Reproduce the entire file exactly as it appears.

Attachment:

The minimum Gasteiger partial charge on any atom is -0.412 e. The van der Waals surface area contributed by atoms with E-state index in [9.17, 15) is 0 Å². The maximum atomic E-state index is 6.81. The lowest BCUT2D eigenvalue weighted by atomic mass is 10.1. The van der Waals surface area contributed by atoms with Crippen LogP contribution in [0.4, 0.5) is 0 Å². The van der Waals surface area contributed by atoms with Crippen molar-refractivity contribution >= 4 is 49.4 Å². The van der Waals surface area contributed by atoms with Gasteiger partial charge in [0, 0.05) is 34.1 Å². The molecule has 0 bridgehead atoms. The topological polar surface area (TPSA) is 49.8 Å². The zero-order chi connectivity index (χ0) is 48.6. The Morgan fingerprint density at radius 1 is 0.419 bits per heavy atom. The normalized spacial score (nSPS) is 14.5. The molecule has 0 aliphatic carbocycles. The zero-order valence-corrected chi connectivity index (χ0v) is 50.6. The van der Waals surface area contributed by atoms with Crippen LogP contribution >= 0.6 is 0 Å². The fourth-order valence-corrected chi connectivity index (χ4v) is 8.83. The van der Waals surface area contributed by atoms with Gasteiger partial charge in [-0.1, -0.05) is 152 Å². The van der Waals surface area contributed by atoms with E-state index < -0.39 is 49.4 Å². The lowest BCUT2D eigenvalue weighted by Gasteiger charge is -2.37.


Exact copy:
The minimum Gasteiger partial charge on any atom is -0.412 e. The van der Waals surface area contributed by atoms with E-state index in [9.17, 15) is 0 Å². The maximum atomic E-state index is 6.81. The lowest BCUT2D eigenvalue weighted by atomic mass is 10.1. The van der Waals surface area contributed by atoms with Crippen LogP contribution in [0.4, 0.5) is 0 Å². The van der Waals surface area contributed by atoms with Crippen molar-refractivity contribution >= 4 is 49.4 Å². The van der Waals surface area contributed by atoms with Gasteiger partial charge in [0, 0.05) is 34.1 Å². The molecule has 0 bridgehead atoms. The topological polar surface area (TPSA) is 49.8 Å². The zero-order chi connectivity index (χ0) is 48.6. The Morgan fingerprint density at radius 1 is 0.419 bits per heavy atom. The normalized spacial score (nSPS) is 14.5. The molecule has 0 aliphatic carbocycles. The zero-order valence-corrected chi connectivity index (χ0v) is 50.6. The van der Waals surface area contributed by atoms with Crippen LogP contribution >= 0.6 is 0 Å². The fourth-order valence-corrected chi connectivity index (χ4v) is 8.83. The van der Waals surface area contributed by atoms with Gasteiger partial charge in [-0.1, -0.05) is 152 Å². The van der Waals surface area contributed by atoms with E-state index < -0.39 is 49.4 Å². The lowest BCUT2D eigenvalue weighted by Gasteiger charge is -2.37.